Developing Countries (Debts)

Oral Answers to Questions — National Finance – in the House of Commons at 12:00 am on 23rd February 1978.

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Photo of Mr Frank Hooley Mr Frank Hooley , Sheffield, Heeley 12:00 am, 23rd February 1978

asked the Chancellor of the Exchequer if he will endeavour to organise a special meeting of Commonwealth Finance Ministers to discuss the problem of external indebtedness of non-oil-exporting developing countries within the Commonwealth.

Photo of Mr Robert Sheldon Mr Robert Sheldon The Financial Secretary to the Treasury

The Government regularly have discussions with Commonwealth and other developing countries in which the question of their balance of payments and debt is covered. UNCTAD is the forum in which the debt issue is fully considered. We hope there will be a constructive review of this problem at the Ministerial Trade and Development Board in the week after next.

Photo of Mr Frank Hooley Mr Frank Hooley , Sheffield, Heeley

Is my right hon. Friend aware that some countries—Sweden, Canada, and one or two others—have already cancelled the debts of the poorest of their debtors in the developing countries? Since, apparently, it is Government policy to deal with these matters case by case, will he consider cancelling the debts of countries whose per capita income is less than $200?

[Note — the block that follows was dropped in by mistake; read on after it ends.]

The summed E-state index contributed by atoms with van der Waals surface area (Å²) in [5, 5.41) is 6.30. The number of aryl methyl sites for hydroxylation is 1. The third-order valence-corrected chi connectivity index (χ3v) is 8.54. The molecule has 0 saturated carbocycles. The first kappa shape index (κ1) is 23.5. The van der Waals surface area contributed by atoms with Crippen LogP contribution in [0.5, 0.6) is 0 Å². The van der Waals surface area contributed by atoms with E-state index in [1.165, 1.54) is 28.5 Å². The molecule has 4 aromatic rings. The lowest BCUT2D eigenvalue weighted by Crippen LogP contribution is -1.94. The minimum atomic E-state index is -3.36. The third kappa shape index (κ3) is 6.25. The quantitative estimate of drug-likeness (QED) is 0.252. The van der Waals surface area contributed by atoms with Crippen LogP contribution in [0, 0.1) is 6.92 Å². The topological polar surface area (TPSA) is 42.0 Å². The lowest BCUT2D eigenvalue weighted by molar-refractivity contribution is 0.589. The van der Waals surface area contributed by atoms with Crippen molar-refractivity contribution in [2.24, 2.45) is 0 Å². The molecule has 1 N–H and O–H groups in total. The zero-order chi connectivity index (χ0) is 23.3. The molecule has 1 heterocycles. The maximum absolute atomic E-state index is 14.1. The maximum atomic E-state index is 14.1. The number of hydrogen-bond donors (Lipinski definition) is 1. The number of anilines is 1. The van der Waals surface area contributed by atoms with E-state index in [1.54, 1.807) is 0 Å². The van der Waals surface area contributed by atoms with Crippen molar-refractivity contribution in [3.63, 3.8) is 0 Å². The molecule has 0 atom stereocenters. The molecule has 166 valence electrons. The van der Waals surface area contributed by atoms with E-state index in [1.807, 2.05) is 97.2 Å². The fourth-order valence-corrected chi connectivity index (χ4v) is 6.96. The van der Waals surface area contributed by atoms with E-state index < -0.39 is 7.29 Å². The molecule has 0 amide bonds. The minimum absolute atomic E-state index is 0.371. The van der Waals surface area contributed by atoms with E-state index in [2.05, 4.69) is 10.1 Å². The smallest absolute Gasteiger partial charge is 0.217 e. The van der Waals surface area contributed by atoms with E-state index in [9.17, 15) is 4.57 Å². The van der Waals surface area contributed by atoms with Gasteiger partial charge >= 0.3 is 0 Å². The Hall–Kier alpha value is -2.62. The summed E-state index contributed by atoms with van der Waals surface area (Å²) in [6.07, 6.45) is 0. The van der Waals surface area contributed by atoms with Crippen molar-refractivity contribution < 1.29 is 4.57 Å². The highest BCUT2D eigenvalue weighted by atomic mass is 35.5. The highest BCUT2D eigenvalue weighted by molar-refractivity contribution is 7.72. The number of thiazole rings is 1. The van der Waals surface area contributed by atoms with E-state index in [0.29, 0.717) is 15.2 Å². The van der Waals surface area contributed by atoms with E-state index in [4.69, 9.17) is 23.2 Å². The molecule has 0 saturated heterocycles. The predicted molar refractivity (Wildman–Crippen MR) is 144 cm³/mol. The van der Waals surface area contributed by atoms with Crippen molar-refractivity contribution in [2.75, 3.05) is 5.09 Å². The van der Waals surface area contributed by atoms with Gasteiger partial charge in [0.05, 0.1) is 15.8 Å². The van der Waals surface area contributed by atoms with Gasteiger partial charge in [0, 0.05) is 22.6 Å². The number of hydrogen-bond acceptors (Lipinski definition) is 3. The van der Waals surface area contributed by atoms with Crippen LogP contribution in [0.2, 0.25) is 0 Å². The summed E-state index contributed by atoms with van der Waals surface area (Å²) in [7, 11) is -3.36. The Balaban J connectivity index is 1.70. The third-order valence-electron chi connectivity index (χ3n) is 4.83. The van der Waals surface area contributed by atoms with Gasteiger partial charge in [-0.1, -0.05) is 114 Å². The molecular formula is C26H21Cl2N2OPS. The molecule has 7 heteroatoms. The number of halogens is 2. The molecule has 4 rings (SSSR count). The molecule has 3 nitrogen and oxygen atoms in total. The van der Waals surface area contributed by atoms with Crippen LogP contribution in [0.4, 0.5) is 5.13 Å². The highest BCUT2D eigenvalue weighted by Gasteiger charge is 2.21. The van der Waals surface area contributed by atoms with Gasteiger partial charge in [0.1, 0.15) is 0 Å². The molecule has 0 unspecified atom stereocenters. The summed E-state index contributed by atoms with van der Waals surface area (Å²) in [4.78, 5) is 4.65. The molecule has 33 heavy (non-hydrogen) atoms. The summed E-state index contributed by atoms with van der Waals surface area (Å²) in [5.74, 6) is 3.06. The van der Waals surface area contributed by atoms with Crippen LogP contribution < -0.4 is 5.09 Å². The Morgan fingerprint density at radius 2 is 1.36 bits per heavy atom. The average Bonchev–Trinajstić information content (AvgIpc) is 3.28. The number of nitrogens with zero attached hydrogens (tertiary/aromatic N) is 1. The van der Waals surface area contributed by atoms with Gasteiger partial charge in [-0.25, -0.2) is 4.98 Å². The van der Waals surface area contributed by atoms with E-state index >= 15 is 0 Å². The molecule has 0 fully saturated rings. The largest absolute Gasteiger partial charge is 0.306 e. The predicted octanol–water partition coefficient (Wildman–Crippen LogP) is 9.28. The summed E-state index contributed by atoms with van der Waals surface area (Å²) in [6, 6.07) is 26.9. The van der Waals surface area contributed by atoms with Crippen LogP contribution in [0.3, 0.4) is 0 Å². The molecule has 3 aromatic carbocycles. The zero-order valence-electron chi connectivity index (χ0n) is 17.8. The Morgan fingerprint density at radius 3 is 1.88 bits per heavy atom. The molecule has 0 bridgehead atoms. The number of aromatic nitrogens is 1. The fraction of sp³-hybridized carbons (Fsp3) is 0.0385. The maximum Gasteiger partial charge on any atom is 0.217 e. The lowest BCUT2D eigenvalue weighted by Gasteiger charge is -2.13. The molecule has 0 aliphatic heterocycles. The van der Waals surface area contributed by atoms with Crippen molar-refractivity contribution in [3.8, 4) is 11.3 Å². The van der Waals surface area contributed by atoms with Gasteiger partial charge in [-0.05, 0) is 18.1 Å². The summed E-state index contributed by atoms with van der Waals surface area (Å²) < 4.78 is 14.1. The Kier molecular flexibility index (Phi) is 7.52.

Photo of Mr Robert Sheldon Mr Robert Sheldon The Financial Secretary to the Treasury

My right hon. Friend is right to say that these matters are dealt with on a case-by-case basis. That is the purpose of the Ministerial Trade and Development Board. Not all these countries have the same problems. They all have their individual problems, and I believe that the forum of UNCTAD, in which these matters are to be discussed the week after next, is the best place for that process to take place.

Photo of Mr Maurice Macmillan Mr Maurice Macmillan , Farnham

Does the Minister accept that this is an aspect of a wider problem, involving oil money that is not available for long-term investment? It causes Governments world wide to create debts. Should not that money be mopped up so that it will not add to inflationary pressures? Do Her Majesty's Government have any plans, with their partners in Europe or with other countries, to take positive action to mitigate the evils of the effects of excess savings over investment?

Photo of Mr Robert Sheldon Mr Robert Sheldon The Financial Secretary to the Treasury

The right hon. Gentleman is right, because the indebtedness of these less developed countries has grown compared with the situation in the 1960s. Last year serious problems were foreseen and there were fears that a default position would lead to further failings. Fortunately, those fears have not been realised. There is a great amount of international co-operation in this matter, and the meeting that is about to take place will deal with these problems. I believe that that is the right forum for such discussions.